After a few miles of shifting, clutching & twisting it didn't seem to take any time at all to get back into the groove. Soon I was doing 7,000 rpm shifts like a road racer. I think redline is around 12K rpm. It's going to be hard to keep the speed down.


It's still got last years dirt and grime on it. If the wind doesn't take it off, I may have to resort to soap and water soon


  1. Dear BobSkoot:

    What a delightful post! You managed to cover all the elements; 1) ride details, 2) local color, 3) interesting architectural point, 4) strong bike focus, 5) undeserved slam against orthopedic riding aids for fat people, 6) homage for German motorcycles with great design options, and 7) snub of machines whose sedate RPMs do not warrant monitoring devices.

    Nicely done.

    Twisted Roads

  2. BobSkoot:

    Sure would be nice to at least have the option of riding in the winter. But alas, here in snowy Eastern Ontario, that's a sure recipe for disaster.
    Re insurance. You can insure for only a part year in BC? Not an option here - 12 months it is even though the riding season is only about 6 months long.

  3. So, here I stand naked and exposed as one who has an incomplete motorcycle and and an incomplete life. Not a pretty picture I agree, but there's nothing quite so satisfying as whopping a man who's recovering from intestinal explorations.I've never owned a condo or even just a gazebo in an expensive ski resort, I've never sat patiently in a polite Canadian car queue, and a photograph of public transit under construction is a vision we can't even think about affording in the US where all our money goes to bail out banksters and make sure they have proper bonuses for their unregulated employees. I would like to point out,if I may be so bold, that I don't actually prefer my trees looking dead, and a healthy flourish of green leaves in warm sunlight makes an impoverished soul like me feel better on the gloomiest of days here in the land of swollen unemployment lines. Could we at least get to see the occasional Canadian bench dweller or family sleeping in a car? Perhaps someone dragging themselves to the emergency room who can't afford an ambulance ride? Canada looks so boring and neat. Sigh.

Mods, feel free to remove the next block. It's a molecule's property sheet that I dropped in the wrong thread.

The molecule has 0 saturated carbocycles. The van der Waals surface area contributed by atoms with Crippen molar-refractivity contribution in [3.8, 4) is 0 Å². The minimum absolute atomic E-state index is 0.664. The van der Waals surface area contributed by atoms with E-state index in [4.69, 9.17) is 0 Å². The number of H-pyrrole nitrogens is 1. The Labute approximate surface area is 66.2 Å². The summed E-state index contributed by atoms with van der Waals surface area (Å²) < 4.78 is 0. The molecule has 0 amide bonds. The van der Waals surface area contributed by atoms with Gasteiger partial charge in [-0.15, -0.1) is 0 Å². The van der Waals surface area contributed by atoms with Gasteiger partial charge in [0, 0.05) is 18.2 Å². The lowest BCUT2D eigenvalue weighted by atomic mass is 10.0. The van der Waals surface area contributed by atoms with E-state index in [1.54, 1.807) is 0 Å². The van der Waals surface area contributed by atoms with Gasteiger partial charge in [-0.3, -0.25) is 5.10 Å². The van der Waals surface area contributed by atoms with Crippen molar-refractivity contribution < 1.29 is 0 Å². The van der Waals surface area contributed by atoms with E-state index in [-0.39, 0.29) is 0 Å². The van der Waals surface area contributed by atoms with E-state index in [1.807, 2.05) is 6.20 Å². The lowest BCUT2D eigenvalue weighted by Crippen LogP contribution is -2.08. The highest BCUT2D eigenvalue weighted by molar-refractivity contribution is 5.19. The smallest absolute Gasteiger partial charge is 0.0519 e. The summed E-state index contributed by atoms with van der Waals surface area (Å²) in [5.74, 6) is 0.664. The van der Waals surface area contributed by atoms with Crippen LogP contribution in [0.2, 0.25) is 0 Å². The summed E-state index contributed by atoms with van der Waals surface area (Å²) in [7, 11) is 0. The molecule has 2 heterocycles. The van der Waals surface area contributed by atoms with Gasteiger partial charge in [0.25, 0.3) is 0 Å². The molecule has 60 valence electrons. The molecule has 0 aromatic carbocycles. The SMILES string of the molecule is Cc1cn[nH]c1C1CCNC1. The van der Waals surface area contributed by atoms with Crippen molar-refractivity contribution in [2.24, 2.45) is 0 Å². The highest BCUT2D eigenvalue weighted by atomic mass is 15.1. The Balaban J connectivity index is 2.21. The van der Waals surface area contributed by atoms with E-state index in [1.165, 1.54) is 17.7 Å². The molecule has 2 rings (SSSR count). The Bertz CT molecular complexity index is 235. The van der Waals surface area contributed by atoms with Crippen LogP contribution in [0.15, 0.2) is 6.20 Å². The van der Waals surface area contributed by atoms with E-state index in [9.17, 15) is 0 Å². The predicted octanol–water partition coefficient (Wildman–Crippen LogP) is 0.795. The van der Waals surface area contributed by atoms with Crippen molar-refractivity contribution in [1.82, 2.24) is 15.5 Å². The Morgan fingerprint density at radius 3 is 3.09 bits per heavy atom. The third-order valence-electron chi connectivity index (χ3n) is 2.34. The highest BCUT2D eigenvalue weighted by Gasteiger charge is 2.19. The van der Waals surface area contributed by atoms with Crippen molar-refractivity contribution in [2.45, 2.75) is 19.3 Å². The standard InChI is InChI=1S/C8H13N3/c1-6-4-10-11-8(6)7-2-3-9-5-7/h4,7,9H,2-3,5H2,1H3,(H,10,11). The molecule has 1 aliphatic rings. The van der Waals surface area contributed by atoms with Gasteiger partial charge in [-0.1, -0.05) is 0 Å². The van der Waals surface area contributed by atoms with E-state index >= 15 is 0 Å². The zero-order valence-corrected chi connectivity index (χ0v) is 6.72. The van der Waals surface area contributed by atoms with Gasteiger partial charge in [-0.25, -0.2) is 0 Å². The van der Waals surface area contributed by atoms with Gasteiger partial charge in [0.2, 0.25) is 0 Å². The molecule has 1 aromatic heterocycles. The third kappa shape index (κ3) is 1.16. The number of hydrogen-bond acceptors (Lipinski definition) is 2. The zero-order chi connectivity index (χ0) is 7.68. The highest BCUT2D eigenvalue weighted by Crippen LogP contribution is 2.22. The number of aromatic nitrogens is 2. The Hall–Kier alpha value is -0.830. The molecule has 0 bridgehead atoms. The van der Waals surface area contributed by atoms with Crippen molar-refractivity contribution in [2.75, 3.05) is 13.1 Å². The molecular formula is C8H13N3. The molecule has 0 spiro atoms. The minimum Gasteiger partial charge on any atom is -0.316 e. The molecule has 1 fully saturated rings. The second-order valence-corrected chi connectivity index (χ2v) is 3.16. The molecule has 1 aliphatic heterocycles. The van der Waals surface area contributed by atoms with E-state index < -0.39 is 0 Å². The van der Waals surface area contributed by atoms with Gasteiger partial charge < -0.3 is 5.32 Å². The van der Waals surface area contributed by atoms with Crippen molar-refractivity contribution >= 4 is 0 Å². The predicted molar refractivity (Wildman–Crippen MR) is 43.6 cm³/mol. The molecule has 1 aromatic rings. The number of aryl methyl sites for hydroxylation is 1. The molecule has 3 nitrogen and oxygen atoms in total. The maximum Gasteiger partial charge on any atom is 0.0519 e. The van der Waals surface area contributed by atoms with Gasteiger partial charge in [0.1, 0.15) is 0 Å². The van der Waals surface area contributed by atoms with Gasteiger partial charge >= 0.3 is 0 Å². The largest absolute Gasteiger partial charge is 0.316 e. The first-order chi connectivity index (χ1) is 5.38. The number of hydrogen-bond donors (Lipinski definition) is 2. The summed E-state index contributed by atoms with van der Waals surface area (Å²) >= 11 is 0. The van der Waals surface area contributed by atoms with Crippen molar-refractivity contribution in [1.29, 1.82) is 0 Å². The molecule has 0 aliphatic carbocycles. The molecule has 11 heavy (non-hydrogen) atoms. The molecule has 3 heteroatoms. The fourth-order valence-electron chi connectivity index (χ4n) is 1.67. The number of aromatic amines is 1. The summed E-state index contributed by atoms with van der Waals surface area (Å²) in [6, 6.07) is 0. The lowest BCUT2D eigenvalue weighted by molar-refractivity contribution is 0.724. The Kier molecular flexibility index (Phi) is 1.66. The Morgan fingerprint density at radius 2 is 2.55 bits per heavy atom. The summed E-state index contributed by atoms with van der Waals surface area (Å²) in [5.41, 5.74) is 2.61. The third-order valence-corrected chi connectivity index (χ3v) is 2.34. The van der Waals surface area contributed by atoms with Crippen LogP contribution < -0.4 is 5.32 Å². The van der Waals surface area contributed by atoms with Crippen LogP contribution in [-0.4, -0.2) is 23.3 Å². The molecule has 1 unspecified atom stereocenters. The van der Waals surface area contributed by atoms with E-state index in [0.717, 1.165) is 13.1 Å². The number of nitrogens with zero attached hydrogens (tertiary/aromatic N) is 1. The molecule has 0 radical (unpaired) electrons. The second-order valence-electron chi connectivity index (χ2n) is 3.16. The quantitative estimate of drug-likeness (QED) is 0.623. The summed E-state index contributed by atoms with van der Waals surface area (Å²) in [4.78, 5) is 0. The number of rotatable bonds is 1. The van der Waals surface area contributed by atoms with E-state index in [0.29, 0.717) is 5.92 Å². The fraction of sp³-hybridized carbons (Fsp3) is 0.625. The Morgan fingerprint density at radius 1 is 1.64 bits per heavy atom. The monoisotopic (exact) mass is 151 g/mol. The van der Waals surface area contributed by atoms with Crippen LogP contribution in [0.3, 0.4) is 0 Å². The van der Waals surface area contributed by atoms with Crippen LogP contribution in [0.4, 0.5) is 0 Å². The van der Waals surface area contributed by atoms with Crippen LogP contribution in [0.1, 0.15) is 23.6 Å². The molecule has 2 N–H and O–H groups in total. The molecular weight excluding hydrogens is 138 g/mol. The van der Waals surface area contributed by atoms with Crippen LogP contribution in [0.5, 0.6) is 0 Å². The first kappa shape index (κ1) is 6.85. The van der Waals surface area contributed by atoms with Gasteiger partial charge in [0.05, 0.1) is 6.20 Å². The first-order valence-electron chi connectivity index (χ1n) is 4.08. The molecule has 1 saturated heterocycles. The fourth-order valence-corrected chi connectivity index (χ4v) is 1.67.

4. Bob,
    A delightful post as my intellectual friend Jack puts it...I'd just say an excellent post..forget about the delight...I only get that from a good cup of coffee... Words are words and if someone is got the gift of gab it makes it delightful...and you certainly do so I must revert and agree with my good friend Jack It was delightful.
    The pics are great man, the story is good... Yesterday Saturday the fourth, we had our first, no nonsense hard core all day ride to Hillsboro/Beaverton OR and back a total of 610 + miles in one day...Hard core was our first and we needed some hard core riding..just like sailors home after an 18 months tour mission at sea ...and boy did we ride...I'm still vibarting to the and picture will be posted next week once my fingers have thawed.
    Cheers mate

  5. Nice post Bob - I agree, it does feel good. The weather in your and my towns has been so poor, I was beginning to think we would just skip spring. It's nice to feel some warmth, and to be able to ride. Great pictures, and it was nice to read your chronicles of the day.

  6. Jack:
    And you didn't even notice the most obvious . . . the fact that I reversed the famous BWM moniker numerous times (on purpose)

    As for riding during the winter it is most usual, on this side of the Rockies, to ride nearly all the time except for a couple of weeks where it dips below/near freezing, and a few days of fog. Somehow this year we got all the COLD that was supposed to be divered to the EAST.
    We have ICBC government insurance here in BC. You can insure either: yearly, or a portion of a year, as many months as you wish, subject to a 3 month minimum. The scoot is insured for the complete year, the M/C is usually 6 or 7 months dependant upon when Spring starts. Any policy of < 12 months are subject to a 10% surcharge

    All of this infrastructure spending is being done in anticipation of the 2010 Winter Olympic Games. The Olympic committee has deemed it necessary to build a new rapid transit system (Skytrain), new bridges, new Olympic ice skating oval, new Sea-to-Sky highway (Hwy 99), new Olympic Athletes Village, new this, new that. We are in the hole so deep that no one wants to let us know how much. We are $100M in the hole for the Athletes' village alone. The new convention centre on the Waterfront was just opened and it is double the original cost projections. While I haven't seen too many people sleeping on benches (it's too cold up here), but the warmer weather is coming so it is a definite possibility.

    I saw lots of bikes out this weekend too. Many on the Sea-to-Sky highway in full tuck on the corners. I'm not so much into riding marathons preferring to stop and smell the roses and take a few pictures along the way. I would do your Oregon ride split up into 3 days, but it would be nice to see a few pictures. I used to refer to slow riding as "scooter Speed" but I am rethinking that a new phrase be invented, such as: "Jack Riepe Speed", as he likes to ride a mere, 250-300 miles max per day, on his new plush seat, with the heated seat switch.

    We had a beautiful Sunday. Very warm approx 19C (66F). We headed up to Blackcomb-Whistler again, up to the top of the mountain to experience the Peak2Peak which just opened in December. It is the longest span gondola in the world which spans 2 mountains. Pictures soon